The Way Credit Card Firms Deceive Cardholders
Making purchases with a credit card can feel as though you are not ever spending money, you do not have to hand over cash nor is the amount taken out of your account. Instead you receive a bill with a total of your purchases at the end of the month, which may be more than you were expecting. Studies show that consumers spend more when they’re paying with credit cards than when paying with cash, and in one study, participants were willing to spend as much as twice the amount when using credit cards versus using cash. This is only one of the ways financial and non-financial institutions make money. This is especially prevalent with high interest rate credit cards. These credit cards can often seem enticing to consumers as these cards often offer incentives to spend such as cashback, loyalty points, etc which means that the cardholder could make money from the credit card. However, these benefits are only worthwhile if the bill is paid in full otherwise the cardholder could end up paying more than the value of the rewards/benefits from the interest that is charged. As well as this, merchants accepting credit cards are required to pay a processing dee to the acquirer on transactions made on the card. In some cases, these charges are passed onto the cardholder on the grounds of an agreement made between the two parties. Thus, the cardholder must pay these additional charges along with the cost of the purchase(s) made.
On top of this, these types of cards may not be as beneficial as they seem especially for younger cardholders. Paying these extremely high rates of interest can be extremely unbeneficial as majority of younger consumers will not have the need to travel many places and, in turn, having benefits like travel insurance would not help the consumer and will inevitably hurt their financial. In summary, card firms easily deceive consumers/cardholders by using the benefits and reward programs of their high interest rate credit cards in an attempt to elide the downsides of them. first speaker’s argument – rewards programs This leads to the first speaker’s argument of rewards programs.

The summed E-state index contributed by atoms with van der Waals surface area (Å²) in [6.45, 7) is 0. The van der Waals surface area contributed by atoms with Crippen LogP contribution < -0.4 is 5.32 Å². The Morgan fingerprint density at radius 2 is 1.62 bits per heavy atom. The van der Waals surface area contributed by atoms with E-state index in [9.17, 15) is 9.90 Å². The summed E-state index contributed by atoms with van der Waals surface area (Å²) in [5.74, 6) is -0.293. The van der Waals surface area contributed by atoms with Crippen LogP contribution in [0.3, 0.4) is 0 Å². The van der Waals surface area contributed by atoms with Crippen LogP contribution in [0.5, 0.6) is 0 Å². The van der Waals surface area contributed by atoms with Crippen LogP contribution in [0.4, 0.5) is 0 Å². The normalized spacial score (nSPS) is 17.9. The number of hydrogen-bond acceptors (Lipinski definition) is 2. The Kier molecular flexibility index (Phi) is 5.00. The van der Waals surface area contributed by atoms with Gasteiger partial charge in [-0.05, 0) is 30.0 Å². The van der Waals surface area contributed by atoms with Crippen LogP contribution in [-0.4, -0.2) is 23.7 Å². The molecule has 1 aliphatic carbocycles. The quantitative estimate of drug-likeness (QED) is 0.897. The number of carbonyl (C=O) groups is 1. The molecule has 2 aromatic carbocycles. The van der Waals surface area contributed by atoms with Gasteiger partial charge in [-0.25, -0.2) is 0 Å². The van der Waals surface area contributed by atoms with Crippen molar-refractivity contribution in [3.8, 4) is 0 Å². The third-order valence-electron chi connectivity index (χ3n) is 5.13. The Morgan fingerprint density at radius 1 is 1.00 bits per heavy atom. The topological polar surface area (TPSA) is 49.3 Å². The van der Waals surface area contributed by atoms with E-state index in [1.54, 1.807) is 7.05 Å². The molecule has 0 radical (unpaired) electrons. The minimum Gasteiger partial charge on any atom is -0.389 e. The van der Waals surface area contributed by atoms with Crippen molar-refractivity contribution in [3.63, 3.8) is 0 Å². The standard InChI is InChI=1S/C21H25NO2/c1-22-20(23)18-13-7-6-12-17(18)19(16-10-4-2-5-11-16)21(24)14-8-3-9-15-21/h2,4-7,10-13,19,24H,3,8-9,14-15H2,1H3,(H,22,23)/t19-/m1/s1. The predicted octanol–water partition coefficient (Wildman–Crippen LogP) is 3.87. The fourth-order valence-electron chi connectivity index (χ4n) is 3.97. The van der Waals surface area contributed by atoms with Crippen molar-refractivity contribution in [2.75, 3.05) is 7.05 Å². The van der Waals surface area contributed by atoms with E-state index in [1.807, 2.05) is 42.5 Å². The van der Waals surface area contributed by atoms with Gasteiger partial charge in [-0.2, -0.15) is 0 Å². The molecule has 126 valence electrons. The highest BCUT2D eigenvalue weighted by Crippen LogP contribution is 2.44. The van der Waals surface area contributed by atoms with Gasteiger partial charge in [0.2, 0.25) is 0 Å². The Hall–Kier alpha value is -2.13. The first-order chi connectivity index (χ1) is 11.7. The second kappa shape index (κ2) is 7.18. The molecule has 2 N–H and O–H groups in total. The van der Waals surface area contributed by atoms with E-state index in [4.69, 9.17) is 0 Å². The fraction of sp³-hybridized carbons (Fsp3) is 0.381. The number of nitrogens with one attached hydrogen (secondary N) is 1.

Cardholders are more likely to be motivated by points rather than fees and interest. The consumers who were found to have made a net gain on their rewards cards were high-income earners, while those who did not earned lower incomes and were more likely to use the card to borrow. This can be especially damaging to younger consumers who are the most likely to be easily swayed by these points and are a prime example of targets for financial and non-financial institutions. There are also limitations to collecting and redeeming these rewards. Some credit cards have a maximum amount allowed for points. For example, the cardholder may be given 5% rebate for every dollar spent, but only until they reach $1000 and then no matter how much the cardholder spends after that point, no points will be given.
In summary, this shows how card firms can deceive consumers into thinking that the limit for reward points is infinite as these conditions are not openly stated unless a thorough read is conducted by the consumer which can easily be looked over. Some credit cards even forfeit points after a limited time period; unredeemed points for the whole year will not be rolled over for the next year, which means all the points you earned will just go to waste.
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